- The early Christian scribes did not think the creation myth was that important so they did not bother to record it.
- The Celtic myth was so vastly different from the Christian one that the scribes thought it best not to record this.
- Or The Celts did not have a creation myth to record.
I suppose we will never really know the answer to this mystery, but I would like to suggest my interpretation of this issue.
The Celts were not linear people. This is clearly reflected in their beautiful art work. In this we see no beginning and no end. What they do represent is a continuous ever expanding beauty. Filling the space available and always ready to move on into new areas. This is an art form which is truly alive and truly natural. If we look at the animal designs they are in no way trying to faithfully copy the animals they saw running around the forests and the villages. They are in fact taking those ideas and encoding in them a true sense of motion and growth and movement and life.
What can this suggest in terms of creation?
I once read that a common saying among the ancient druids was “We created the world”. To us this may seem shocking!!!
We have behind us about 1000 years of Christian thought. It is incredibly difficult to shake off these ideas. We may say we are not Christians yet the ideas and cosmology still ,often in a very subtle way, shape our understanding of the world and the universe. We have become vested in the ideas of linear time. We somehow accept the idea of a creation, a linear unfolding of the created culminating in a final point. Many of us see the world as something external, something which happens around us. Even those of us who say we reject the Christian ideas and we believe in science and the Big Bang, upon pushing them you will find they still kind of believe in a point of creation. I have heard many times “before the big bang there was nothing then something happened and the energy started to expand outward and cooled into the universe and then life developed in some random way.” As you can see this is still very much a linear model. Some of the more liberal Christians who do not believe in the actual order of creation as set forth in the Bible still tend to accept this linear model and look at how God works within this river of time. We see Jesus as a person existing in a certain point in time in a certain place. We date the birth, the life, the death and resurrection of Jesus. Christians hope for the coming of Jesus at the end of time. A very linear expression.
I see the Celtic and therefore the Druidic mindset as being highly opposed to this linear view of time and existence. Now we have no ancient Celts to ask about what they actually thought but we do have some ideas....... If we look at the Celtic languages, this may help point us in the right direction. In Scots Gaelic one of the words for God is Cruithear or shaper. We see a similar idea in the Irish Gaelic where we find the word Cruthaitheoir which means creator. However the root word Cruth literally means to shape. Now there is a fundamental difference between shaping and creating.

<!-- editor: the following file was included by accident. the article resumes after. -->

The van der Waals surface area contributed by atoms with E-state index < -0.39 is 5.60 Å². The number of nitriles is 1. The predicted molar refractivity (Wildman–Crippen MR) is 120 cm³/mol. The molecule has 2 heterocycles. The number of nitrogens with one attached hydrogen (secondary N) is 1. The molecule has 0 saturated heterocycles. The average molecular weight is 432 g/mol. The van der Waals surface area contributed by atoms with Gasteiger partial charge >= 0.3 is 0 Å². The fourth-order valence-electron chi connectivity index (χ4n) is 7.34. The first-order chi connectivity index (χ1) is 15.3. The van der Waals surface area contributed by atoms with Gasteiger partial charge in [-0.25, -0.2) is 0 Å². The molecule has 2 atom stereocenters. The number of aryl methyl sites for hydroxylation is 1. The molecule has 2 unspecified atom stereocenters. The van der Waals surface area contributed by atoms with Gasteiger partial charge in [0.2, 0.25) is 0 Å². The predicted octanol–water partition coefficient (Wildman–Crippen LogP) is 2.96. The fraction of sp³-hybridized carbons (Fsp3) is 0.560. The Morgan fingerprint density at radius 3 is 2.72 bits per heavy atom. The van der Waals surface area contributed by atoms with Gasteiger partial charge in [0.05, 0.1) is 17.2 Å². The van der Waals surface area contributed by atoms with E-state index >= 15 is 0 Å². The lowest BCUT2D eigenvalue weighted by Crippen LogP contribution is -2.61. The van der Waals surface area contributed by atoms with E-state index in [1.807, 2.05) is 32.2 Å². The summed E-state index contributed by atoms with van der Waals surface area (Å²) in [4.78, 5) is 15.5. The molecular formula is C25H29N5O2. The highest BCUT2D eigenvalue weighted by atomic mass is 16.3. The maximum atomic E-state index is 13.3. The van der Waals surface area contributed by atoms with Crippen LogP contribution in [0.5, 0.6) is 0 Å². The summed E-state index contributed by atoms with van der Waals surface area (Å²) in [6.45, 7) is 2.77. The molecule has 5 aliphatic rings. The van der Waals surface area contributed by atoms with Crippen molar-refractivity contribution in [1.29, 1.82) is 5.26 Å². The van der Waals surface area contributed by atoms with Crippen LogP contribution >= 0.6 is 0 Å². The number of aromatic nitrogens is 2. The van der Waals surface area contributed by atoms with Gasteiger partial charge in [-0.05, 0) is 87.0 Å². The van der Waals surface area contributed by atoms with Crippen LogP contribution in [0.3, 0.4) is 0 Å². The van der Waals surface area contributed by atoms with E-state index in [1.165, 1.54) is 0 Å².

The Christian tradition suggests a God who creates the universe from nothing. Boom world. Then he breaks into this created world every so often to make changes.
I would suggest that the Celtic idea was very different to that. They did not write a creation story because they did not ever conceive of a time when things did not exist. They saw things being constantly changed and shaped. They did not accept the idea of linear time but looked to the continuous spiral dance. They did not think in terms of Polar opposites and of dualistic thought. The Celts looked at the polar opposites and then looked at the third aspect and moved beyond the constant dualistic battle ideas. There was night and day yes! But there is also the time that is neither night nor day. Yes there are the Gods and there are men but at some point we become the neither gods nor men. We actually merge. Yes divinity does shape the world but so do we. We truly do create the world.
With this view in mind we can say we don't need a creation myth because Creation is happening right now. We are involved in creation, we are creating.
Our problem arises in forgetting this. We have fallen into linear thinking. We see ourselves as separated, as individuals with creation happening outside of ourselves.
There is no Celtic creation myth as it is not something which has happened. It is happening and we are all part of it. We are actually woven into the fabric of creation. It is our story. We are the story. Some have called this shaping force the Oran Mór or great song. (This is best described in the work of Frank Mills)
It is our willingness to accept a completed and finished (would we be so bold as to say dead) concept of creation as in the monotheistic traditions or our deep faith in a soul less science which has lead us to stop listening to the Oran Mór. We have become exploiters of creation as opposed to shapers and creators. We have become users as opposed to makers. We live and move sick to our very souls because we no longer hear the great song, the music of creation. We no longer dance to its life giving rhythm. We move in silence feeling alone and lost. Yet by tuning in once again we will have the great melody which will carry your heart to the heights of Joy and to the depths of despair but you will never be alone you will always be carried along by the Oran Mór.
Now for the most exciting bit..... The Oran Mór is not a fixed thing either we are co creator of the song too. So by tuning in and really accepting your true place in the universe we truly become creators of the world.